Most impoverished in the US are Dominicans and Salvadoreans
According to a blog post from the Census Bureau yesterday, Hispanics in the United States of Colombian, Cuban, and Mexican heritage had more material hardship in 2020 than those of Dominican and El Salvadoran descent.
In the United States, about one in three (34.8%) Hispanics and one in four (24.3%) non-Hispanics lived in a home that struggled financially in 2020, according to the US Census Bureau’s 2021 Survey of Income and Program Participation (SIPP). The survey is based on three indicators: housing, bill-paying issues, and food insecurity. According to Zachary Scherer and Yers Mayol-blog Garca’s post, “the variations in financial suffering were apparent among Hispanic origin groups.”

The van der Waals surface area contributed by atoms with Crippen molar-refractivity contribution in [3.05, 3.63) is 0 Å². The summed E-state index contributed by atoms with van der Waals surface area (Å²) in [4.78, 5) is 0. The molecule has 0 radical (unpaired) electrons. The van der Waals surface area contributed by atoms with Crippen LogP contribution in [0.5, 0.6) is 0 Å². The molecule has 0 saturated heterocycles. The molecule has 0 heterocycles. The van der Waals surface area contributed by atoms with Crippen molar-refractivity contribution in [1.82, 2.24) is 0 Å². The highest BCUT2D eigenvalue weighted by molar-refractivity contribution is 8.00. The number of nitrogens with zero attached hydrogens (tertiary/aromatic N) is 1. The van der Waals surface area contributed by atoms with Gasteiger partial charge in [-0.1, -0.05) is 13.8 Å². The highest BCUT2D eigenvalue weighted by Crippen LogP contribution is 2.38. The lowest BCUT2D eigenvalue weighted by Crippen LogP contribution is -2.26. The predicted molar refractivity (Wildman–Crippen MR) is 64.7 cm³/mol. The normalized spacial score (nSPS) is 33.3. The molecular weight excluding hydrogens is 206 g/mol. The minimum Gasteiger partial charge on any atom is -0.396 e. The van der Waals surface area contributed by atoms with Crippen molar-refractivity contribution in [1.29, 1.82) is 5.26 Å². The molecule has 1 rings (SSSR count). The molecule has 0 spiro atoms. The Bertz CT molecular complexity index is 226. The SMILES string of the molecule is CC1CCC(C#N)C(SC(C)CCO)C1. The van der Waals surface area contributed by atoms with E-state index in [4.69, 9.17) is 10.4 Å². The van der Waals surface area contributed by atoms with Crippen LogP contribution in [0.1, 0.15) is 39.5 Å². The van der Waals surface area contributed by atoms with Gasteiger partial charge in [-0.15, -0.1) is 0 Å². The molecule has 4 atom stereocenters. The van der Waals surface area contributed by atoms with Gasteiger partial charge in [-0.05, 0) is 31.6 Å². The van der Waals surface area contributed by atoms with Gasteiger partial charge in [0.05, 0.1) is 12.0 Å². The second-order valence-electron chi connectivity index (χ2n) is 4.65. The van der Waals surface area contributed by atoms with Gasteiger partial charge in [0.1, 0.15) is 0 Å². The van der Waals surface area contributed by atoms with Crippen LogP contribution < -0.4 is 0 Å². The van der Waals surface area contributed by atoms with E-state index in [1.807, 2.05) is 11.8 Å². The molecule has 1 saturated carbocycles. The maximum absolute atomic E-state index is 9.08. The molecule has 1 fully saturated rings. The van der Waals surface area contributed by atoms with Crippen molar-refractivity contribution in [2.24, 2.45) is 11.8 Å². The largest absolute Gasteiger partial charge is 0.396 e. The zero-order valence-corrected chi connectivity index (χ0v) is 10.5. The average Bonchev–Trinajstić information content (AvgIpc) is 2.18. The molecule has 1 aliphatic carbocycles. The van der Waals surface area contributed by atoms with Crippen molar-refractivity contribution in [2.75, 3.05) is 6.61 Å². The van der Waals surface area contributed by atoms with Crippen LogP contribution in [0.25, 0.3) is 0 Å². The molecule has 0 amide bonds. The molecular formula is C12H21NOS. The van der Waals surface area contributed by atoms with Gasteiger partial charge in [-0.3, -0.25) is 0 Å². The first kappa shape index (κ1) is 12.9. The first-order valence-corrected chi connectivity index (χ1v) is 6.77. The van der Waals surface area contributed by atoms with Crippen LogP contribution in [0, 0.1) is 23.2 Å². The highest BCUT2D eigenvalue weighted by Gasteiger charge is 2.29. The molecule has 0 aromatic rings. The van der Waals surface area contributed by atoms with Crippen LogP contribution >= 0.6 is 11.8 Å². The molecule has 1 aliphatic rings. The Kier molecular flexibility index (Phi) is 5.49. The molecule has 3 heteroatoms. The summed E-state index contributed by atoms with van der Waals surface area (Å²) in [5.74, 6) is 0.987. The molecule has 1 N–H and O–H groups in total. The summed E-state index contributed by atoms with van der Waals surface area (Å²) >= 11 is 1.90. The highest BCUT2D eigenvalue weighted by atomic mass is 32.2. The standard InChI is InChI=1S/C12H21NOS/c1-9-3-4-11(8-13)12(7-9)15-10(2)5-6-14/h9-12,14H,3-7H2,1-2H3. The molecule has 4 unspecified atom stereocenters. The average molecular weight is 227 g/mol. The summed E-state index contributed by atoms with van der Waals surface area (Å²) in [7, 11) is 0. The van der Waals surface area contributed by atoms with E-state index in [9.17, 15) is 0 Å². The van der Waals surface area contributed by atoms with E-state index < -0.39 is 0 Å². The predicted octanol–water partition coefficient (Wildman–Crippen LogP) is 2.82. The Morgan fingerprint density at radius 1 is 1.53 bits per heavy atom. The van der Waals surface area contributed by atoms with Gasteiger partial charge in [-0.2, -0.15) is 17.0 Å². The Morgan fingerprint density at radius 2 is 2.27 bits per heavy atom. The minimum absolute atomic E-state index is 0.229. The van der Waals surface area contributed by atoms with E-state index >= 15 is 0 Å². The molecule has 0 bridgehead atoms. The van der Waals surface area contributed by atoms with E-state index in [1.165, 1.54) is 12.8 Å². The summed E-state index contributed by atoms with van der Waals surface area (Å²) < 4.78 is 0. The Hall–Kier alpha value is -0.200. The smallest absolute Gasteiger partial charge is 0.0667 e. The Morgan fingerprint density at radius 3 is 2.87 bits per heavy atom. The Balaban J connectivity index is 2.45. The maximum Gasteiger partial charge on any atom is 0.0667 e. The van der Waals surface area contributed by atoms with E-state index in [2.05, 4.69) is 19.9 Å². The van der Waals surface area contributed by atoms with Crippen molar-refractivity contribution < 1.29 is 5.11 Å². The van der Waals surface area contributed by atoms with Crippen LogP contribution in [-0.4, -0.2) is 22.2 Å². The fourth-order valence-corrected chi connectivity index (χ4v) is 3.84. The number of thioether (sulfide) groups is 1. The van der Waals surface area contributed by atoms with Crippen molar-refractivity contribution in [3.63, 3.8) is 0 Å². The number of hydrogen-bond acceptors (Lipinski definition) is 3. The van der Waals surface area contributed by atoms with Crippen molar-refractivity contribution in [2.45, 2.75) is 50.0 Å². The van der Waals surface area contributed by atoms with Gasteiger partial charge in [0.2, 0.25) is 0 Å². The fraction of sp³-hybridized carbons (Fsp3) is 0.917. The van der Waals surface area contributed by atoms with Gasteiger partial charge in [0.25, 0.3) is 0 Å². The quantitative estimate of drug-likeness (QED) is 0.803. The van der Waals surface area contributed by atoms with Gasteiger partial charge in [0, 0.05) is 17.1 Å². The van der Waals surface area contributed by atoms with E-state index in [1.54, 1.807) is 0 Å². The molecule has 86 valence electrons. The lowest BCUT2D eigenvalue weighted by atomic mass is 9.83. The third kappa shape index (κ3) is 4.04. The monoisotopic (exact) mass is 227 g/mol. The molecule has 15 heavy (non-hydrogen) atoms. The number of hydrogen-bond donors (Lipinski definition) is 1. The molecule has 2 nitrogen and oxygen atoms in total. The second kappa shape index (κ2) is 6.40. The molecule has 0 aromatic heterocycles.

In 2020, half of those with Dominican (50.5%) and Salvadoran (49.2%) ancestry experienced such issues; in contrast, people of Colombian ancestry saw the least amount of material hardship (23.3%). Mexicans come in at 33.0%, followed by Cubans at 29.4%. These kinds of variances can be attributed to a variety of things, including past educational and professional experiences, English proficiency, geographic area, or race, among others.
They note that the biggest proportion of black or mixed Hispanics are of Dominican heritage, which may have an impact “because the majority of Latinos claimed that a darker skin color impacts opportunities” in the United States. Many Dominicans struggled to communicate in English.